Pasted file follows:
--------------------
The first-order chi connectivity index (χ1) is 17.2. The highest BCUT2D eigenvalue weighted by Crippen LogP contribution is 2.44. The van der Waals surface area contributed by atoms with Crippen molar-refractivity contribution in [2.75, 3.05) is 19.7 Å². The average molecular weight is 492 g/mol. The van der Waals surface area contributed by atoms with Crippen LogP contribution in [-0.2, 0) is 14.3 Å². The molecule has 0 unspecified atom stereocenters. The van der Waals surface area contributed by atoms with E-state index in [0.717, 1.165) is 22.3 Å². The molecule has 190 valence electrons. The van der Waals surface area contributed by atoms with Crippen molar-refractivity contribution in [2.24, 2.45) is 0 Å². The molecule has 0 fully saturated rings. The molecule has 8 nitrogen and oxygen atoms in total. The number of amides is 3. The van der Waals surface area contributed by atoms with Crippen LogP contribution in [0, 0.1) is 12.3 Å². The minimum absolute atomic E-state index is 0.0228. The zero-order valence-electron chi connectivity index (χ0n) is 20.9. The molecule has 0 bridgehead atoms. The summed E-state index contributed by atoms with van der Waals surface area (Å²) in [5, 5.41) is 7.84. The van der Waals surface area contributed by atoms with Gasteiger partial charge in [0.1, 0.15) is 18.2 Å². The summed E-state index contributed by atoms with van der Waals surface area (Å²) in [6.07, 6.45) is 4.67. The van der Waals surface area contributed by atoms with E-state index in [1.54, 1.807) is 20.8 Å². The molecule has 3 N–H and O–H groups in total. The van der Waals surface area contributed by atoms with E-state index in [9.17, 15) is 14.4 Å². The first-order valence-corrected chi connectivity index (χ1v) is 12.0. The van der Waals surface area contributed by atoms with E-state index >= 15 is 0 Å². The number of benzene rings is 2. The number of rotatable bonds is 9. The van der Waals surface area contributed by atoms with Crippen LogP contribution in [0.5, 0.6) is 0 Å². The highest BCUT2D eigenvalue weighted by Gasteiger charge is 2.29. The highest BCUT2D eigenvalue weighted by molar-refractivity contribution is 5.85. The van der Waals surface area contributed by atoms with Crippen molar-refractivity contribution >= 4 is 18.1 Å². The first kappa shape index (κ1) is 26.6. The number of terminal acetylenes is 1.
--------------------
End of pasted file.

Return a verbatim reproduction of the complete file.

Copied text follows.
The first-order chi connectivity index (χ1) is 17.2. The highest BCUT2D eigenvalue weighted by Crippen LogP contribution is 2.44. The van der Waals surface area contributed by atoms with Crippen molar-refractivity contribution in [2.75, 3.05) is 19.7 Å². The average molecular weight is 492 g/mol. The van der Waals surface area contributed by atoms with Crippen LogP contribution in [-0.2, 0) is 14.3 Å². The molecule has 0 unspecified atom stereocenters. The van der Waals surface area contributed by atoms with E-state index in [0.717, 1.165) is 22.3 Å². The molecule has 190 valence electrons. The van der Waals surface area contributed by atoms with Crippen molar-refractivity contribution in [2.24, 2.45) is 0 Å². The molecule has 0 fully saturated rings. The molecule has 8 nitrogen and oxygen atoms in total. The number of amides is 3. The van der Waals surface area contributed by atoms with Crippen LogP contribution in [0, 0.1) is 12.3 Å². The minimum absolute atomic E-state index is 0.0228. The zero-order valence-electron chi connectivity index (χ0n) is 20.9. The molecule has 0 bridgehead atoms. The summed E-state index contributed by atoms with van der Waals surface area (Å²) in [5, 5.41) is 7.84. The van der Waals surface area contributed by atoms with Gasteiger partial charge in [0.1, 0.15) is 18.2 Å². The summed E-state index contributed by atoms with van der Waals surface area (Å²) in [6.07, 6.45) is 4.67. The van der Waals surface area contributed by atoms with E-state index in [1.54, 1.807) is 20.8 Å². The molecule has 3 N–H and O–H groups in total. The van der Waals surface area contributed by atoms with E-state index in [9.17, 15) is 14.4 Å². The first-order valence-corrected chi connectivity index (χ1v) is 12.0. The van der Waals surface area contributed by atoms with E-state index >= 15 is 0 Å². The number of benzene rings is 2. The number of rotatable bonds is 9. The van der Waals surface area contributed by atoms with Crippen LogP contribution in [0.5, 0.6) is 0 Å². The highest BCUT2D eigenvalue weighted by Gasteiger charge is 2.29. The highest BCUT2D eigenvalue weighted by molar-refractivity contribution is 5.85. The van der Waals surface area contributed by atoms with Crippen molar-refractivity contribution >= 4 is 18.1 Å². The first kappa shape index (κ1) is 26.6. The number of terminal acetylenes is 1.